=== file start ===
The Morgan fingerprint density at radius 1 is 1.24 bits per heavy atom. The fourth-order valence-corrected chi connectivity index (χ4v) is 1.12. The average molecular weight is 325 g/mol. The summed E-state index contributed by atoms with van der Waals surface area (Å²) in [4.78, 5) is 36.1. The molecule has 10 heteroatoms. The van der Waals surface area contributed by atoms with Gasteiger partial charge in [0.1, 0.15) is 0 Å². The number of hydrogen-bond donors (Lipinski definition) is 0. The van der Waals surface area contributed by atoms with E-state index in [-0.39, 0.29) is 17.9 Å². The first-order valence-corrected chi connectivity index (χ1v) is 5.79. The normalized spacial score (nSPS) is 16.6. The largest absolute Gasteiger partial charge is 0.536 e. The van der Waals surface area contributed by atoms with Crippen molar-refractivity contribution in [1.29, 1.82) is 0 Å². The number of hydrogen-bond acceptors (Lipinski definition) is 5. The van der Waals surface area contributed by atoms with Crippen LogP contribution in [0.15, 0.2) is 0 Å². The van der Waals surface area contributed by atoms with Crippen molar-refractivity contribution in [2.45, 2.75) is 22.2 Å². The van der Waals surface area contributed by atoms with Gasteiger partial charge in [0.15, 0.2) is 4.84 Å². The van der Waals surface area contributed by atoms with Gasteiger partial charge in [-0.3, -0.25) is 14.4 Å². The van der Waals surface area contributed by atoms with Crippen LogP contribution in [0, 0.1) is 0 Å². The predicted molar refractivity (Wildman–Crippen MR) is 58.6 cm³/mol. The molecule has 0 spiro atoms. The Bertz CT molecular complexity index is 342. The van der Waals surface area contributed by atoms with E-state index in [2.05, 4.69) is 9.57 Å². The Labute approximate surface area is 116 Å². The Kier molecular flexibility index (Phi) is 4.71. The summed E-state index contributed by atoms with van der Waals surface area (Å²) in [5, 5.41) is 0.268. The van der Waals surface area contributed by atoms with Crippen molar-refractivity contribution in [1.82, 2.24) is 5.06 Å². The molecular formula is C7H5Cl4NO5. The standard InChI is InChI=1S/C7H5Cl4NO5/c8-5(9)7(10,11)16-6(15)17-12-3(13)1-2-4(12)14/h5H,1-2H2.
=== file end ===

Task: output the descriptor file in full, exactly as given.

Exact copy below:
The Morgan fingerprint density at radius 1 is 1.24 bits per heavy atom. The fourth-order valence-corrected chi connectivity index (χ4v) is 1.12. The average molecular weight is 325 g/mol. The summed E-state index contributed by atoms with van der Waals surface area (Å²) in [4.78, 5) is 36.1. The molecule has 10 heteroatoms. The van der Waals surface area contributed by atoms with Gasteiger partial charge in [0.1, 0.15) is 0 Å². The number of hydrogen-bond donors (Lipinski definition) is 0. The van der Waals surface area contributed by atoms with E-state index in [-0.39, 0.29) is 17.9 Å². The first-order valence-corrected chi connectivity index (χ1v) is 5.79. The normalized spacial score (nSPS) is 16.6. The largest absolute Gasteiger partial charge is 0.536 e. The van der Waals surface area contributed by atoms with Crippen molar-refractivity contribution in [1.29, 1.82) is 0 Å². The number of hydrogen-bond acceptors (Lipinski definition) is 5. The van der Waals surface area contributed by atoms with Crippen LogP contribution in [0.15, 0.2) is 0 Å². The van der Waals surface area contributed by atoms with Crippen molar-refractivity contribution in [2.45, 2.75) is 22.2 Å². The van der Waals surface area contributed by atoms with Gasteiger partial charge in [0.15, 0.2) is 4.84 Å². The van der Waals surface area contributed by atoms with Gasteiger partial charge in [-0.3, -0.25) is 14.4 Å². The van der Waals surface area contributed by atoms with Crippen LogP contribution in [0, 0.1) is 0 Å². The predicted molar refractivity (Wildman–Crippen MR) is 58.6 cm³/mol. The molecule has 0 spiro atoms. The Bertz CT molecular complexity index is 342. The van der Waals surface area contributed by atoms with E-state index in [2.05, 4.69) is 9.57 Å². The Labute approximate surface area is 116 Å². The Kier molecular flexibility index (Phi) is 4.71. The summed E-state index contributed by atoms with van der Waals surface area (Å²) in [5, 5.41) is 0.268. The van der Waals surface area contributed by atoms with Crippen molar-refractivity contribution in [1.82, 2.24) is 5.06 Å². The molecular formula is C7H5Cl4NO5. The standard InChI is InChI=1S/C7H5Cl4NO5/c8-5(9)7(10,11)16-6(15)17-12-3(13)1-2-4(12)14/h5H,1-2H2.